“By working together, we can hopefully use increased connectivity to strengthen the system’s resilience to attacks,” the deputy chair said.

“Clearly, with all of these challenges, the importance of contingency planning has increased and there is much more to do.”

The APRA deputy chair then looked to the state of recovery plans (a bank’s contingency plan to avoid failure in the event of a severe financial stress). 

APRA had reportedly completed a thematic review of small to mid-sized ADI recovery plans, including COBA members, as part of its ongoing work to improve recovery planning capability across the ADI industry and “to ensure that institutions are prepared as much as they can be to recover from severe stress”.

According to Mr Lonsdale, APRA observed that the general quality of recovery plans among smaller ADIs was “weaker than [it] would like it to be”, and that there was a lack of understanding of APRA’s expectations.  

Mr Lonsdale therefore suggested that while there may be a range of recovery options available to ADIs, “APRA recognises that for smaller ADIs with simple businesses, the range of recovery options may be more limited, and that a merger or transfer of business may be the most effective recovery option”. 

“Therefore, it is prudent that such ADIs consider the preparatory steps required for a merger or transfer of business, including criteria to identify potential partners at an early stage rather than wait for a deterioration in financial position,” he told the COBA conference.

“Hopefully, recovery plans never need to be enacted, but it is important for all APRA-regulated entities, even smaller ones, to ensure they have an effective plan in place if needed – and it is APRA’s role to supervise that.”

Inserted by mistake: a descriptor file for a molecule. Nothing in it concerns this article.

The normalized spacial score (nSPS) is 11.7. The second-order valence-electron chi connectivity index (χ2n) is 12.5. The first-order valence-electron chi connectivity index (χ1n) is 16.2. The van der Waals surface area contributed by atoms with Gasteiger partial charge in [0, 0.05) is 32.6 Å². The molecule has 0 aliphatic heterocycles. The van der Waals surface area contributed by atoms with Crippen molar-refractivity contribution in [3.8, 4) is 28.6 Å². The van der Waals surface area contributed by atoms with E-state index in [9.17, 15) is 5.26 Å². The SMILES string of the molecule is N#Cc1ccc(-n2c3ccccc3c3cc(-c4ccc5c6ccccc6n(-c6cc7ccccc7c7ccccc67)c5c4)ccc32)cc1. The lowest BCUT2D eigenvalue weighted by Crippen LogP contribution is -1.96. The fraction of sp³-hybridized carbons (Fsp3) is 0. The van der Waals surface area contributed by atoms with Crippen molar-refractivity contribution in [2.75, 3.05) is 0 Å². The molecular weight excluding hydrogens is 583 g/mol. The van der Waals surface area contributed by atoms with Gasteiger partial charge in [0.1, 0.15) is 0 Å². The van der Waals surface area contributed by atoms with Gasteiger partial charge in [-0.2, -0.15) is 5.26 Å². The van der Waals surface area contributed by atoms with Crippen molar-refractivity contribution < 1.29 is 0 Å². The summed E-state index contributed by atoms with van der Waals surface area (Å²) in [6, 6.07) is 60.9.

He concluded: “The composition of the mutual sector has changed over the last couple of decades, with increased consolidation in the industry, which is expected to continue to play a part as mutuals seek to gain scale and remain competitive. 

“It’s clear that as a cohort of mutuals/small ADIs, there is much COBA can do to continue to thrive and deliver an important service to your communities. 

“The need to be working together to continue to build strength and resilience has never been more important,” Mr Lonsdale said.

Recent mergers could reflect growing trend

The customer-owned sector has already seen several mergers and acquisitions in the past year, as smaller operators look to join forces with like-minded organisations.

In August, Victoria-based credit union Firefighters Credit Co-operative Ltd (FCCL) signed a memorandum of understanding to merge with Teachers Mutual Bank Ltd (TMBL) – which already comprises Teachers Mutual Bank, UniBank, Health Professionals Bank and Firefighters Mutual Bank.

Earlier in the year, Illawarra-based lender IMB Bank completed its merger with Newcastle-based lender Hunter United Employees’ Credit Union after receiving regulatory approval from APRA.

In late 2019, WA-based bank P&N Bank and Queensland-based lender Bananacoast Community Credit Union (bcu) also officially merged, after the deal received both shareholder sign-off and regulatory approval.

Indeed, data analysis agency GlobalData stated earlier this year that one in four ADIs could exit the market within the next five years, as unemployment levels rise, and credit appetite dissipates.

Andrew Haslip, head of financial services content for Asia Pacific at GlobalData, suggested that the recent upswing in the number of authorised deposit-taking institutions (ADIs), driven by the introduction of neobanks to the market, could be set to reverse in light of COVID-19.

According to GlobalData, “up to a quarter” of ADIs could exit the market within the next five years, either via sales or mergers, as a result of mass unemployment and a decreased appetite for credit following the COVID-19 crisis.

“Loan growth will also suffer, despite efforts to keep lending to businesses and households at extremely attractive rates,” Mr Haslip said at the time.

“The Reserve Bank of Australia and government funding to lenders will help, but it is highly uncertain whether there will be sufficient appetite for credit to see anything more than marginal increases in 2020.

“New residential mortgage lending will collapse during the weeks, possibly months, of lockdown and enforced social distancing as even viewing a property safely becomes a challenge.” 

[Related: Major cyber breach in finance inevitable: APRA]